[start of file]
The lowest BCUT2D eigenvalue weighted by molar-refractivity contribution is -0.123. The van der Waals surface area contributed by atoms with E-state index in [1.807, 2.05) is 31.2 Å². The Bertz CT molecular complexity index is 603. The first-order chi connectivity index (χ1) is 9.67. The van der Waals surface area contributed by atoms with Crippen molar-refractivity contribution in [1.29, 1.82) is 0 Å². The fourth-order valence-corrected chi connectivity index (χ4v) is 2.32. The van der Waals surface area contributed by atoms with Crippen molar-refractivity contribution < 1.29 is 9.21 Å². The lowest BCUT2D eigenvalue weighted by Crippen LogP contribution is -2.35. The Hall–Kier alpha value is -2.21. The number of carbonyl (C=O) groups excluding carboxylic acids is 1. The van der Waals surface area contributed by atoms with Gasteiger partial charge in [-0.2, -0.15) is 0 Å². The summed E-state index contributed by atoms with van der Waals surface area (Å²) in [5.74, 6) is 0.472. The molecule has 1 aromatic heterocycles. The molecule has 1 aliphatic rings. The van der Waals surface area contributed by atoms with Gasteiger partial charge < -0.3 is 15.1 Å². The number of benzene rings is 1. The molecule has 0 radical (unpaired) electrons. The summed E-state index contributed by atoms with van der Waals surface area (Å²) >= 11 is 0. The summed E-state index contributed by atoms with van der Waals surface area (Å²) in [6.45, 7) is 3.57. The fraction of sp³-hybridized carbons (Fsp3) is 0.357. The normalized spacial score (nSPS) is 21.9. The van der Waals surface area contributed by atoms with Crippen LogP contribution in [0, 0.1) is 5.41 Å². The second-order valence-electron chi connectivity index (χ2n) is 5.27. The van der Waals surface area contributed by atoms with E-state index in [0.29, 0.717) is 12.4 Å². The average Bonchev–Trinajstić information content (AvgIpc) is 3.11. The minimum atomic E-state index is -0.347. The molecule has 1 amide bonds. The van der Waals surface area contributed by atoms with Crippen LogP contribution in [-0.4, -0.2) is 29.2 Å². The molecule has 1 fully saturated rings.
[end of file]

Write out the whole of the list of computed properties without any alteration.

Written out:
The lowest BCUT2D eigenvalue weighted by molar-refractivity contribution is -0.123. The van der Waals surface area contributed by atoms with E-state index in [1.807, 2.05) is 31.2 Å². The Bertz CT molecular complexity index is 603. The first-order chi connectivity index (χ1) is 9.67. The van der Waals surface area contributed by atoms with Crippen molar-refractivity contribution in [1.29, 1.82) is 0 Å². The fourth-order valence-corrected chi connectivity index (χ4v) is 2.32. The van der Waals surface area contributed by atoms with Crippen molar-refractivity contribution < 1.29 is 9.21 Å². The lowest BCUT2D eigenvalue weighted by Crippen LogP contribution is -2.35. The Hall–Kier alpha value is -2.21. The number of carbonyl (C=O) groups excluding carboxylic acids is 1. The van der Waals surface area contributed by atoms with Gasteiger partial charge in [-0.2, -0.15) is 0 Å². The summed E-state index contributed by atoms with van der Waals surface area (Å²) in [5.74, 6) is 0.472. The molecule has 1 aromatic heterocycles. The molecule has 1 aliphatic rings. The van der Waals surface area contributed by atoms with Gasteiger partial charge < -0.3 is 15.1 Å². The number of benzene rings is 1. The molecule has 0 radical (unpaired) electrons. The summed E-state index contributed by atoms with van der Waals surface area (Å²) >= 11 is 0. The summed E-state index contributed by atoms with van der Waals surface area (Å²) in [6.45, 7) is 3.57. The fraction of sp³-hybridized carbons (Fsp3) is 0.357. The normalized spacial score (nSPS) is 21.9. The van der Waals surface area contributed by atoms with Crippen LogP contribution in [0, 0.1) is 5.41 Å². The second-order valence-electron chi connectivity index (χ2n) is 5.27. The van der Waals surface area contributed by atoms with E-state index in [0.29, 0.717) is 12.4 Å². The average Bonchev–Trinajstić information content (AvgIpc) is 3.11. The minimum atomic E-state index is -0.347. The molecule has 1 amide bonds. The van der Waals surface area contributed by atoms with Crippen LogP contribution in [-0.4, -0.2) is 29.2 Å². The molecule has 1 fully saturated rings.